access 8 pixels, and there are 64 Kb addresses, 8 * 65,536 = 524,288
16-color pixels can be accessed.  In a 320x200 16-color mode, this makes
for about 8 (524,288/(320*200)) pages, in 640x480 you get nearly 2
(524,288/(640*480)) pages.

In a 256-color mode, the picture changes subtly.  The designers decided
to fix the number of bit planes to 4, so extending the logic above to 8
planes and 256 colors does not work.  Instead, one of their goals was to
make the 256-color mode as easily accessible as possible.  Comparing the
8 pixels/address in 16-color modes to the 1-to-1 correspondence of
pixels and addresses of mode 13h, one can say that they have
succeeded, but at a certain cost.  For reasons I am not aware of, the
designers came up with the following effective, but memory-wasting

The address space of mode 13h is divided evenly across the four bit
planes.  When an 8-bit color value is written to a 16-bit address in the
VGA segment, a bit plane is automatically selected by the 2 least
significant bits of the address.  Then all 8 bits of the data is written
to the byte at the 16-bit address in the selected bitplane (have a look at
figure 1).  Reading works exactly the same way.  Since the bit planes are so
closely tied to the address, only every fourth byte in the video memory is
accessible, and 192 Kb of a 256 Kb VGA go to waste.  Eliminating the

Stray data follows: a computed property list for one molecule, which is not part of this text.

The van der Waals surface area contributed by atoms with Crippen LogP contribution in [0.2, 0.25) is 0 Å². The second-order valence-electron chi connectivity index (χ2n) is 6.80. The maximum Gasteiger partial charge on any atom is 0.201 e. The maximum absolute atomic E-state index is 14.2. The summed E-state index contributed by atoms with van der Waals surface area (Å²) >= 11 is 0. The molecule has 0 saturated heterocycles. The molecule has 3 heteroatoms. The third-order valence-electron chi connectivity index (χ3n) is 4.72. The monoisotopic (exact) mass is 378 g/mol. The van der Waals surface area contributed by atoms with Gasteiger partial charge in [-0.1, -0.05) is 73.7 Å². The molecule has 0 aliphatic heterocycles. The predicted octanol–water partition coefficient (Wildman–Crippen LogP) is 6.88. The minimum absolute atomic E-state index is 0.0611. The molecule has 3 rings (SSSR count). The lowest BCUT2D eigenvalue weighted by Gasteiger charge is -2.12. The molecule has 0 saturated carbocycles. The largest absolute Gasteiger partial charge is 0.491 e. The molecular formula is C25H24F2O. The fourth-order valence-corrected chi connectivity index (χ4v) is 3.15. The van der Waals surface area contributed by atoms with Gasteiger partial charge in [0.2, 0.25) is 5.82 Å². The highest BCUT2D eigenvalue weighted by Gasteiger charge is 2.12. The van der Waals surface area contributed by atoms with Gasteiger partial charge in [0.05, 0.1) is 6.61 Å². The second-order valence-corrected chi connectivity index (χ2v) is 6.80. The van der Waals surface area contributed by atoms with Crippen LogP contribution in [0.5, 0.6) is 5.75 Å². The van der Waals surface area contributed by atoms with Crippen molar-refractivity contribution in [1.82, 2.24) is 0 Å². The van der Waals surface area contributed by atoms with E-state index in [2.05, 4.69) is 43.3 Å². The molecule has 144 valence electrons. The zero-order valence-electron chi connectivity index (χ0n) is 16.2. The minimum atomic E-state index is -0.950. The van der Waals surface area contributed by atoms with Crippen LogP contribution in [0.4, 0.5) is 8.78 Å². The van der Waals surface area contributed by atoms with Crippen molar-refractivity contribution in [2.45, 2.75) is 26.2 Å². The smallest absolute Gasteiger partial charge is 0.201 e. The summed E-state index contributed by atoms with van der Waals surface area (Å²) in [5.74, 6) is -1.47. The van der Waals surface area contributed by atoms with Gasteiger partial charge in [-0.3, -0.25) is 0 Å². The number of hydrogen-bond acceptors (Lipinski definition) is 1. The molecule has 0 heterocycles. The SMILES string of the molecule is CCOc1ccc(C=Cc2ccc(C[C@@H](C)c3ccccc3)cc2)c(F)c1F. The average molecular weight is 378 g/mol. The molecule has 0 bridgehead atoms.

need to bother about planes sure is convenientand beneficial, but in
most people's opinion the loss of 3/4 of VGA memory is too much.

To accomodate this new method of accessing video memory, the VGA
designers introduced a new configuration bit called Chain-4, which
resides as bit number 3 in index 4 of the Sequencer.  In 16-color modes,
the default state for this bit is off (zero), and the VGA operates as
described earlier.  In the VGA's standard 256-color mode, mode 13h, this
bit is turned on (set to one), and this turns the tieing of bit
planes and memory address on.

In this state, the bit planes are said to be chained together.

Note that Chain-4 in itself is not enough to set a 256-color mode -
there are other registers which deals with the other subtle changes in
nature from 16 to 256 colors.  But, as we now will base our work with
mode X on mode 13h, which already is 256-color, we won't bother about
these for now.


The observant reader might at this time suggest that clearing the
Chain-4 bit after setting mode 13h will give us access to all 256 Kb of